Few places are as hard for microbes to infiltrate as the clean rooms in which NASA assembles its spacecraft. Those drifting in through the air must run a gauntlet of filters. Those hitching a ride on employees find their paths barred by face masks and full-body hooded coveralls. Those that actually manage to land on a surface will find a world of famine and drought, devoid of water and nutrients. If they survive, most will be wiped off when the clean rooms’ walls, floors, and contents are assiduously and repeatedly scrubbed with alcohol-based solvents.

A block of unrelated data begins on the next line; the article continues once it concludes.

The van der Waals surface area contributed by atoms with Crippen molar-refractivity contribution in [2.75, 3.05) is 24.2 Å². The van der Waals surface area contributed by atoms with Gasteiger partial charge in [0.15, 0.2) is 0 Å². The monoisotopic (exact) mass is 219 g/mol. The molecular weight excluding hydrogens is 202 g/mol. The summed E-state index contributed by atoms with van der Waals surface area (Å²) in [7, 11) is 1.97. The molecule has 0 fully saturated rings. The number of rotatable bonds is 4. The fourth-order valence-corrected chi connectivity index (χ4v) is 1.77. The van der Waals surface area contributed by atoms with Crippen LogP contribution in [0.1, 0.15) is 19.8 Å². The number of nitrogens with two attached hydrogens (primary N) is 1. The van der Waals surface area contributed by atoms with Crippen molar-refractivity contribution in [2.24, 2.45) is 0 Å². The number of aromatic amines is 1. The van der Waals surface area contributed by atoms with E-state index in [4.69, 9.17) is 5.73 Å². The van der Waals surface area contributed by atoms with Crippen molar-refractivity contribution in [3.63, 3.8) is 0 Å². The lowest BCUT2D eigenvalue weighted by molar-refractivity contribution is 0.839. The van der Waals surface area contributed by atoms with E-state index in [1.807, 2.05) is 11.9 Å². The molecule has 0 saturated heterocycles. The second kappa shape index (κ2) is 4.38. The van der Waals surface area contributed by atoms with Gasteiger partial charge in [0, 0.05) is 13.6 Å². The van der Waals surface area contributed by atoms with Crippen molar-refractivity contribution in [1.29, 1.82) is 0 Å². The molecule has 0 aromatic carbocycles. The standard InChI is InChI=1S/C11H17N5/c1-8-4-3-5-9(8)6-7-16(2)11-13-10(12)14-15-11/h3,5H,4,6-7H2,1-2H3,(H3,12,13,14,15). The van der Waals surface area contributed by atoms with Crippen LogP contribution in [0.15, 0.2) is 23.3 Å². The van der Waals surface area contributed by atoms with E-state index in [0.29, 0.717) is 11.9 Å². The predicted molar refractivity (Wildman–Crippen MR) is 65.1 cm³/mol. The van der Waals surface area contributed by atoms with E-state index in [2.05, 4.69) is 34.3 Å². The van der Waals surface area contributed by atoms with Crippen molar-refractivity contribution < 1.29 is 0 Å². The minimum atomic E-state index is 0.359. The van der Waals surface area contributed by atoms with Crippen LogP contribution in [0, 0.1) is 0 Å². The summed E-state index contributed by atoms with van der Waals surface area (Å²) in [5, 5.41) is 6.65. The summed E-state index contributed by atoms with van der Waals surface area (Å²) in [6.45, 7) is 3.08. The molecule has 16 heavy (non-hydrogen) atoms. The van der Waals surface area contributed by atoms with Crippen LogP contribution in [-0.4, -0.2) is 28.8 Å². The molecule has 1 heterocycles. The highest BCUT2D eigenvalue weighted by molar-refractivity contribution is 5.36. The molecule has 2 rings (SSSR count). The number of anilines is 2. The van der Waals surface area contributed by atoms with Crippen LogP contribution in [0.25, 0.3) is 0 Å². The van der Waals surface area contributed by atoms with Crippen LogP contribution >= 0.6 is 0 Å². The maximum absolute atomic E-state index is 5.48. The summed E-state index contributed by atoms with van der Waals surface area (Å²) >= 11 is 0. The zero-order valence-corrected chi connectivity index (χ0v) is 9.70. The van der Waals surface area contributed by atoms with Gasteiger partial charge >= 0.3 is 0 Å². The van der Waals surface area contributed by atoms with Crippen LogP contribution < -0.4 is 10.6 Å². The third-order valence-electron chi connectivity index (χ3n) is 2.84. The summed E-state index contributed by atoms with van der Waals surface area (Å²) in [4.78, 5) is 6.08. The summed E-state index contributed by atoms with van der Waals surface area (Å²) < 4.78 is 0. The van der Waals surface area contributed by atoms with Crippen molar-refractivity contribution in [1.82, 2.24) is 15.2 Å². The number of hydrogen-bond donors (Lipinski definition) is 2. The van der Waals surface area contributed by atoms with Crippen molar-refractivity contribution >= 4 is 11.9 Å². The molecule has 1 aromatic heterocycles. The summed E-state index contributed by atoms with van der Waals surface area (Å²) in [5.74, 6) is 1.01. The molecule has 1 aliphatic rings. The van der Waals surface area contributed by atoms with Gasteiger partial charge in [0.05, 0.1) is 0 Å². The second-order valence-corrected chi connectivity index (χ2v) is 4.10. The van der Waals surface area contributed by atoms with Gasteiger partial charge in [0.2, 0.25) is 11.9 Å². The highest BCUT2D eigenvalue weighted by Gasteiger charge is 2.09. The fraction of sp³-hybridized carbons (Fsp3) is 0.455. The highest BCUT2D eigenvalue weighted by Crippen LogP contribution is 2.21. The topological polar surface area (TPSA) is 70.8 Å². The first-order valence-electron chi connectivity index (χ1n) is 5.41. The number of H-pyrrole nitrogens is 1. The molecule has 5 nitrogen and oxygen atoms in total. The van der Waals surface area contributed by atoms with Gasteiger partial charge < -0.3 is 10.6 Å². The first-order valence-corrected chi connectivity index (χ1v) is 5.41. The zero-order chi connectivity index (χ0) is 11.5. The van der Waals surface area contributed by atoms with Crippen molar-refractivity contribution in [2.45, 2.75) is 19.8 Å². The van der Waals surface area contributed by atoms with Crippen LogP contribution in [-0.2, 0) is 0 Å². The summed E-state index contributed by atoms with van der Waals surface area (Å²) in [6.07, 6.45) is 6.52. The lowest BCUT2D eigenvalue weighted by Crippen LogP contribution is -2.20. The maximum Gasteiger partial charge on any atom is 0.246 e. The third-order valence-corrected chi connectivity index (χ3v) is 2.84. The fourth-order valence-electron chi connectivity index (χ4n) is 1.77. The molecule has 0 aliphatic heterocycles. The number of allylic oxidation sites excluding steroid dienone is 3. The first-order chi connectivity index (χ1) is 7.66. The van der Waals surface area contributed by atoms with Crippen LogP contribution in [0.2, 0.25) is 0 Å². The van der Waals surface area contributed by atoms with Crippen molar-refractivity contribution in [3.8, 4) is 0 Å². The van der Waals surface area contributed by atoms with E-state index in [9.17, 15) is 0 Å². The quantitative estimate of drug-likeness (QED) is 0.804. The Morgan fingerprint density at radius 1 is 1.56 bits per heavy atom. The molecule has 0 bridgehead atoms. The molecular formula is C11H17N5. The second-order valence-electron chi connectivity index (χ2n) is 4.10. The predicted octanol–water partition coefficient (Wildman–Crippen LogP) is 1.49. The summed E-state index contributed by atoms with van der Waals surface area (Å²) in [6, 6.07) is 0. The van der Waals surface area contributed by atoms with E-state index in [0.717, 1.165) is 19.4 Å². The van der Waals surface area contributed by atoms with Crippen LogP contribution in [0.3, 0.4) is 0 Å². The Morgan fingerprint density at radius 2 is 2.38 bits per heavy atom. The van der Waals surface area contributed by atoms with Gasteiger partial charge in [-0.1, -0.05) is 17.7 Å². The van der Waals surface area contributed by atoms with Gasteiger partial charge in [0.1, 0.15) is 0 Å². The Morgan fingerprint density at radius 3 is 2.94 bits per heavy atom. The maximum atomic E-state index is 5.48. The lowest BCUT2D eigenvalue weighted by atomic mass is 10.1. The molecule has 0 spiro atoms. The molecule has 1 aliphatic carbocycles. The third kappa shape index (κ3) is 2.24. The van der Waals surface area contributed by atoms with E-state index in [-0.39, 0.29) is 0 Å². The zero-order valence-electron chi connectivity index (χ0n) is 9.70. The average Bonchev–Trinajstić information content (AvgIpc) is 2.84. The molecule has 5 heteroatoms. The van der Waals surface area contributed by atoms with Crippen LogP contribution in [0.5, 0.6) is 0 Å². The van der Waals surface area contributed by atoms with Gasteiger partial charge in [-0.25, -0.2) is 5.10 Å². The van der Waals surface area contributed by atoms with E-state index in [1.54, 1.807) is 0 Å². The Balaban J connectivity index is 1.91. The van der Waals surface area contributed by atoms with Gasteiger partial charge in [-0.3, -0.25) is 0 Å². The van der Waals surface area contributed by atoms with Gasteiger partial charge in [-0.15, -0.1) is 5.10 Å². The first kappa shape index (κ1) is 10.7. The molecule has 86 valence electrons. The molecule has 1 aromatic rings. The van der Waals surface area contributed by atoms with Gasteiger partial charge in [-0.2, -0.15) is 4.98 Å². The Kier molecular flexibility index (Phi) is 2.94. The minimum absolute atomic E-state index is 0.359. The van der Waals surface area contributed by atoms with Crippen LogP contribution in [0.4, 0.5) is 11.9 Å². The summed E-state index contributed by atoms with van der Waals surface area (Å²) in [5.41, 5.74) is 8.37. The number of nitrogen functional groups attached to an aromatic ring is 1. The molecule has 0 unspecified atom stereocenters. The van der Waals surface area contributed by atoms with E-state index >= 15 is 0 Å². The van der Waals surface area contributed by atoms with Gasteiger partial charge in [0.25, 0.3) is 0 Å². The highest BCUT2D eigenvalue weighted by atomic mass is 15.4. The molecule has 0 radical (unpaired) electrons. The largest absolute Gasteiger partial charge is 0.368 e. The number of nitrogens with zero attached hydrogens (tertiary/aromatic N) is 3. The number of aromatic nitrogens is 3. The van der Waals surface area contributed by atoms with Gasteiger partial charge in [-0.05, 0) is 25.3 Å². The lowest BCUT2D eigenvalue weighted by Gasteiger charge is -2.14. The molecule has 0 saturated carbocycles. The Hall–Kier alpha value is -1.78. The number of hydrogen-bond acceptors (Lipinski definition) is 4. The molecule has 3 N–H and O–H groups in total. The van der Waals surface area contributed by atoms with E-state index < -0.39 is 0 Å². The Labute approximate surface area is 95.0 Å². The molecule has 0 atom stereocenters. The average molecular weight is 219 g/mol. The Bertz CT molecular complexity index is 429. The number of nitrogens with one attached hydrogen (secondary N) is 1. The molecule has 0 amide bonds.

All this is in aid of “planetary protection”—the business of stopping Earth microbes from hitching a ride on our spacecraft and contaminating other worlds. NASA is bound to this principle by international treaty, and makes every effort to uphold it. After all, stowaway microbes from Earth could confound any attempts to find actual extraterrestrial life on other planets.
But it’s impossible to sterilize surfaces completely. Even NASA clean rooms have their own microbiomes—a common community of super-hardy species that somehow withstand the rigorous disinfection procedures. These communities are dominated by Acinetobacter bacteria, which are typically found in soil and water. While other microbes disappear during the cleaning process, Acinetobacter persists. Scientists have isolated strains from the surface of the Mars Odyssey orbiter, from the floors on which the Mars Phoenix lander was assembled, from the exterior of the International Space Station, and even from the station’s drinking water.